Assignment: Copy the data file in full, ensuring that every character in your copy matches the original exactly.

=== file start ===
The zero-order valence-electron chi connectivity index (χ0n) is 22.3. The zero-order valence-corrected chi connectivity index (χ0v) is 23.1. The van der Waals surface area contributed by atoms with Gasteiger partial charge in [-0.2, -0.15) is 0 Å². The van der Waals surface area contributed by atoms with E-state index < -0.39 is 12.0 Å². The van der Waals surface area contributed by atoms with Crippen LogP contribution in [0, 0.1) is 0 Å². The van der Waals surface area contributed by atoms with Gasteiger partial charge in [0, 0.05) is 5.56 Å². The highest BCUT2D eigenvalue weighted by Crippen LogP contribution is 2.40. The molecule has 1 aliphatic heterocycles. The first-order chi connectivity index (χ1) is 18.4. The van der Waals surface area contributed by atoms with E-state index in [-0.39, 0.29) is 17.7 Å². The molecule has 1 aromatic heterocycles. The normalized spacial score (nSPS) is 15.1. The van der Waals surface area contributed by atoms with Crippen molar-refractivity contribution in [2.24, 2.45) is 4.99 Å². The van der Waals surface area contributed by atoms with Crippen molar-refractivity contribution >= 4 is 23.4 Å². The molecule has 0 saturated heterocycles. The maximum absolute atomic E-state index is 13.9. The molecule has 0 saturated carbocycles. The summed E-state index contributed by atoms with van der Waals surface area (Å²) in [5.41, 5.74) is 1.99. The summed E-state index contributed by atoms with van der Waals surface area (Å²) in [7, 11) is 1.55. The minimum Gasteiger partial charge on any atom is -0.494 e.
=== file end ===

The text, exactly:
The zero-order valence-electron chi connectivity index (χ0n) is 22.3. The zero-order valence-corrected chi connectivity index (χ0v) is 23.1. The van der Waals surface area contributed by atoms with Gasteiger partial charge in [-0.2, -0.15) is 0 Å². The van der Waals surface area contributed by atoms with E-state index < -0.39 is 12.0 Å². The van der Waals surface area contributed by atoms with Crippen LogP contribution in [0, 0.1) is 0 Å². The van der Waals surface area contributed by atoms with Gasteiger partial charge in [0, 0.05) is 5.56 Å². The highest BCUT2D eigenvalue weighted by Crippen LogP contribution is 2.40. The molecule has 1 aliphatic heterocycles. The first-order chi connectivity index (χ1) is 18.4. The van der Waals surface area contributed by atoms with E-state index in [-0.39, 0.29) is 17.7 Å². The molecule has 1 aromatic heterocycles. The normalized spacial score (nSPS) is 15.1. The van der Waals surface area contributed by atoms with Crippen molar-refractivity contribution in [2.24, 2.45) is 4.99 Å². The van der Waals surface area contributed by atoms with Crippen molar-refractivity contribution >= 4 is 23.4 Å². The molecule has 0 saturated heterocycles. The maximum absolute atomic E-state index is 13.9. The molecule has 0 saturated carbocycles. The summed E-state index contributed by atoms with van der Waals surface area (Å²) in [5.41, 5.74) is 1.99. The summed E-state index contributed by atoms with van der Waals surface area (Å²) in [7, 11) is 1.55. The minimum Gasteiger partial charge on any atom is -0.494 e.